Successful Treatment of Severe Tardive Dyskinesia with Valbenazine, Including a Patient’s Perspective
Unusual clinical course, Challenging differential diagnosis
Richard C. Josiassen, Dawn M. Filmyer, Jack Gillean, Syed Sikandar Shah, Tyler E. Dietterich, Rita A. Shaughnessy
Translational Neuroscience LCC, Conshohocken, PA, USA
Am J Case Rep 2017; 18:1185-1189
Available online: 2017-11-08
Tardive dyskinesia (TD) is a chronic involuntary movement disorder frequently induced by dopamine receptor blockers, particularly first-generation antipsychotics. Until recently, management of TD was restricted to lowering the dose of the current medication, switching to another medication, or using off-label treatments with insufficient evidence of efficacy. Valbenazine, a vesicular monoamine transporter-2 (VMAT2) inhibitor, became the first drug to be approved by the FDA specifically for the treatment of TD.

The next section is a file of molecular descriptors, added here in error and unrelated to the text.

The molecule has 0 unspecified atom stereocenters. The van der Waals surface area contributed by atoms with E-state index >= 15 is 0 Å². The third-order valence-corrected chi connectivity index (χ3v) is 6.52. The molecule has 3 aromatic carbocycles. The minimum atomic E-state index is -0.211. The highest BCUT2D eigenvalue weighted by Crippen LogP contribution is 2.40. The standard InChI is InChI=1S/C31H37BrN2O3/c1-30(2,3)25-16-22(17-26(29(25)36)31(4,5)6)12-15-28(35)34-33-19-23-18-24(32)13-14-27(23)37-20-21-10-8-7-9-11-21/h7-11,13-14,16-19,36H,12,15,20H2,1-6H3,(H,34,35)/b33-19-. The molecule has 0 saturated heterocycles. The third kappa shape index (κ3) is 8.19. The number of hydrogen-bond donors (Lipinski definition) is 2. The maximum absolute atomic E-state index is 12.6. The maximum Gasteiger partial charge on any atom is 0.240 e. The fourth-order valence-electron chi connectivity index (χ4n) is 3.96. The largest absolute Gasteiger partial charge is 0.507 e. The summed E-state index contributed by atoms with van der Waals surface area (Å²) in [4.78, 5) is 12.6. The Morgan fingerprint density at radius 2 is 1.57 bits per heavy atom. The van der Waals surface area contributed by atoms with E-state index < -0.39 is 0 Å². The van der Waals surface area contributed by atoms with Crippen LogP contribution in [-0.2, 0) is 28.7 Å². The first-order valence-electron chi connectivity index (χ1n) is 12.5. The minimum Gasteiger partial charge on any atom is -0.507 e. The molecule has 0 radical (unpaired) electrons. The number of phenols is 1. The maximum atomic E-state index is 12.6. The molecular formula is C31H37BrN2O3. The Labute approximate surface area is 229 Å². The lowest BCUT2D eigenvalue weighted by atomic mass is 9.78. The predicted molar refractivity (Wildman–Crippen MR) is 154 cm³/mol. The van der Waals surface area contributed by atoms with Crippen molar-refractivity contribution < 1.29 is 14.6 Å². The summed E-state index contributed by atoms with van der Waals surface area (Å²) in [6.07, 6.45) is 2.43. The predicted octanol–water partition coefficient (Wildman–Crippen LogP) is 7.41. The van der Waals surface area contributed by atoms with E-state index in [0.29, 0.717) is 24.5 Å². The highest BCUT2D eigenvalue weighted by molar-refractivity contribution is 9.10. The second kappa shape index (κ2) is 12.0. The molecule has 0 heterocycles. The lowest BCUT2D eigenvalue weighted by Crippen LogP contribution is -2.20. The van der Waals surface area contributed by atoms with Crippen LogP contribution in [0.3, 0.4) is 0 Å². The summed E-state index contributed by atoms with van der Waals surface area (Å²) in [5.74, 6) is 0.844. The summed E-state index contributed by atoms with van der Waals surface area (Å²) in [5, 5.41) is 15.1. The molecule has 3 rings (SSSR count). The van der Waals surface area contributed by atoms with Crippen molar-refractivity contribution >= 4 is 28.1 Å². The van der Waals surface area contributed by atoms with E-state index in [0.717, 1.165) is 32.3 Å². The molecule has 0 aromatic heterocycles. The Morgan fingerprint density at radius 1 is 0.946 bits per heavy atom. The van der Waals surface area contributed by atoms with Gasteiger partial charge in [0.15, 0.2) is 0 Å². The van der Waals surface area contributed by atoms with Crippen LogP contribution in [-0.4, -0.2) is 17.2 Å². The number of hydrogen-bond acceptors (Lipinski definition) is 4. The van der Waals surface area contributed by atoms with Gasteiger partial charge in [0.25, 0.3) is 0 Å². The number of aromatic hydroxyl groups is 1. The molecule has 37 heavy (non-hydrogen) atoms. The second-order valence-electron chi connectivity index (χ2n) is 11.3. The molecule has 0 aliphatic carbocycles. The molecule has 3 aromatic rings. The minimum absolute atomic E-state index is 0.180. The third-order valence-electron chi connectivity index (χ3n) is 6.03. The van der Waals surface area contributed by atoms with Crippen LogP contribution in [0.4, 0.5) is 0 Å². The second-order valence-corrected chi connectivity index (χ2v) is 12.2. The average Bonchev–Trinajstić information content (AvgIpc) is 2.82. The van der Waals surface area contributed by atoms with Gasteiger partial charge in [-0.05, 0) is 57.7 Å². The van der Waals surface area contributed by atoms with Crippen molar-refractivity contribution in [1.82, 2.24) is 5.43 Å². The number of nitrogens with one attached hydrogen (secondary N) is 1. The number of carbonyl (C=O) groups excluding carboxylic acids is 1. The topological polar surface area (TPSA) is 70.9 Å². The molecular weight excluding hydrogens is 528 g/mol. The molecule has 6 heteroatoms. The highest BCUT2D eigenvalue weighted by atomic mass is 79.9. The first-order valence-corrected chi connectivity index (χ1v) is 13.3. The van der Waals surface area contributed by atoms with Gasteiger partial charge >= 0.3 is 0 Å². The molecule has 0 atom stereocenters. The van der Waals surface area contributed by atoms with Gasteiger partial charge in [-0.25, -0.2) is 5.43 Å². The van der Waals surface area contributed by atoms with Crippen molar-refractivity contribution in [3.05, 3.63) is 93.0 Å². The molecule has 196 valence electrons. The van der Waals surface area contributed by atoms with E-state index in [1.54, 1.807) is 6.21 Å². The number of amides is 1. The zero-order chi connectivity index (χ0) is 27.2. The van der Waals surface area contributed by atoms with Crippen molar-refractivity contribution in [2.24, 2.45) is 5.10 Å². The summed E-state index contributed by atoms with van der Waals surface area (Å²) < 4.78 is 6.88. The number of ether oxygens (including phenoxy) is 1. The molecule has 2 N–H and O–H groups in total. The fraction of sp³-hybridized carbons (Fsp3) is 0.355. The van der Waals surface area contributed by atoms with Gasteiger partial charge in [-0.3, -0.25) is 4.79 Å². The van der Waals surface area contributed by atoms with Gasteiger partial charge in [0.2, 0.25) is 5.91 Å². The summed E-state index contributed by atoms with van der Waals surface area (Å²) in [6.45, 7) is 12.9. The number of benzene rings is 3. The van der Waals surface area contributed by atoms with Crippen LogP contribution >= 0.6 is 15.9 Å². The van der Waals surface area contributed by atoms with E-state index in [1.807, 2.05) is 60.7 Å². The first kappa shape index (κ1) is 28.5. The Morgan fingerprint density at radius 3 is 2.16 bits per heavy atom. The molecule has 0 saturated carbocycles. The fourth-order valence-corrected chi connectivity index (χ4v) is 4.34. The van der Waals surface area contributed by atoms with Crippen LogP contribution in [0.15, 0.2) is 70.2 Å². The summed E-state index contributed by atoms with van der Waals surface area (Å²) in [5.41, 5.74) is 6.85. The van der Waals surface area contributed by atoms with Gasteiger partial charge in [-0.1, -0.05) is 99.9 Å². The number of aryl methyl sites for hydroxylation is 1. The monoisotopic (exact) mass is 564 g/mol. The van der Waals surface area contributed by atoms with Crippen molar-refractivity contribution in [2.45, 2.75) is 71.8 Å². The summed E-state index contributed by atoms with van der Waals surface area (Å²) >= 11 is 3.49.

CASE REPORT: We describe the case of a 49-year-old African-American woman who was diagnosed with bipolar disorder at the age of 34 and treated with lithium carbonate (900 mg daily) and citalopram (10 mg daily). She also received low doses of second-generation antipsychotics for weeks at a time, but these were always discontinued due to severe sedation. Over a decade later, at the age of 45, she experienced rapid onset of severe TD symptoms. She enrolled in a phase III double-blind clinical trial and received valbenazine 80 mg, with encouraging results.
CONCLUSIONS: Once-daily dosing of valbenazine (80 mg) was effective and safe over a long period, even in this atypical case of severe and rapid-onset TD.
Keywords: Movement Disorders, Vesicular Monoamine Transport Proteins